Memo to youngsters and history flunkies: Don't let the title of this movie throw you off. ``Overlord" has nothing to do with sci-fi, anime, gangsters, martial arts, or the big-screen leading-man return of Arnold Schwarzenegger.
Taking its title from a famous 1944 code name for D-Day Allied invasion plans, ``Overlord" is the fictional and factual story of a young British soldier's blunt introduction to manhood. The quiet, black-and-white power of this docudrama will disappoint viewers who come looking for big-budget special effects. But by any name the film deserves to be called exceptional, even if it got virtually no notice or play in the United States when it was first released in 1975.
To begin with, director Stuart Cooper and cinematographer John Alcott ought to have gotten a medal of honor -- not just a Silver Berlin Bear (Special Jury Prize) -- for how skillfully they blend scripted drama (co-written by Cooper and Christopher Hudson) with extensive historical footage and photographs mined from London's Imperial War Museum. Matched right down to the film stock, lenses, and lighting used in period documentaries, the look and tone of this entire work is so captivatingly consistent that you might even have trouble distinguishing fiction from fact in some places, and that's as often because the real thing feels staged as it is the other way around.
Alcott, the Oscar-winning Stanley Kubrick favorite who shot everything from ``A Clockwork Orange" to ``The Shining," gives ``Overlord" a trademark enigmatic quality that's never less than gripping. And the thing is: This is not an especially gripping tale.
The focus of Cooper's movie is Tom (Brian Stirner), who leaves home shortly before his 21st birthday to join a World War already in progress. Tom is a clean - cut and unworldly lad, loyal to his cocker spaniel and attached to his copy of ``David Copperfield." He has odd premonitions about dying in battle, and those visions seem pretty astute when he shows up for basic training that points in the direction of beach landings at Normandy.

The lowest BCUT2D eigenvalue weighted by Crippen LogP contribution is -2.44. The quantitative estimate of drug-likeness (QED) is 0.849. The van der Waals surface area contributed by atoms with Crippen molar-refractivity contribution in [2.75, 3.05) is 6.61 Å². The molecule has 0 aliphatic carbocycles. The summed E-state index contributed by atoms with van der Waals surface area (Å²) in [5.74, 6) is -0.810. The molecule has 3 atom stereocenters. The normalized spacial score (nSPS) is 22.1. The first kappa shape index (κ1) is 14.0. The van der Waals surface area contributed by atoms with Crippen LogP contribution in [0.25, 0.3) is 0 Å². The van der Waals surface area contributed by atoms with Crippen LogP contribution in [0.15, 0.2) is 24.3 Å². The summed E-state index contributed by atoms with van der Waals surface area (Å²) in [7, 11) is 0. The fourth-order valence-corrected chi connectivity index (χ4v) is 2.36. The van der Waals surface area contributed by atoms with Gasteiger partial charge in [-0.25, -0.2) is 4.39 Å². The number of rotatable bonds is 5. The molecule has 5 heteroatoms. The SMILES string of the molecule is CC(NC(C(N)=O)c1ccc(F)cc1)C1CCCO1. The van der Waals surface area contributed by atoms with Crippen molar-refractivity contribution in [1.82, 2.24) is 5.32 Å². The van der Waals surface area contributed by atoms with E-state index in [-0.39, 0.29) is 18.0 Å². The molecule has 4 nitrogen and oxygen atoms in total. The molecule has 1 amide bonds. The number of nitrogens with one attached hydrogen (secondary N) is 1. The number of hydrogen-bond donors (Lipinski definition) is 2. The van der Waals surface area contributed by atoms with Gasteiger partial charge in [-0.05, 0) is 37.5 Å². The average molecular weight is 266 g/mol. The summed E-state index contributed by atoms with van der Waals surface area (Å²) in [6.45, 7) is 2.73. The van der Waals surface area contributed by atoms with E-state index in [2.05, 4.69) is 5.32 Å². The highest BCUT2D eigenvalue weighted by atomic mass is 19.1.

But that pivotal fight doesn't happen until the end of the film.
Before D-Day, ``Overlord" is mainly about Tom and his soldier buddies -- Jack (Davyd Harries) and Arthur (Nicholas Ball) -- whiling away the long hours until they're given their marching orders. They engage in conversations meant to reveal their lives, loves, and feelings about the war. They go to motion picture shows, giving Cooper an excuse to have some fun with newsreel clips. And they drop in on dances hoping to see another kind of action, which is how Tom meets ``The Girl" (Julie Neesam) who later pervades his dreams.
``Overlord" is arguably as much about coming of age -- intellectually, politically, socially, sexually -- as it is about the business and cost of war. The sinister-sounding elements of its Paul Glass-penned, throwback musical score aren't just a prelude to images of bombings and mighty military machines; they're a kind of commentary on innocence lost.
This modest film is like a dearly held vintage photograph. It makes a connection to the past that seems worthwhile to carry around with you -- and now that it's finally been rescued from cult-level obscurity (in a new 35mm print, no less), you can.
Janice Page can be reached at firstname.lastname@example.org.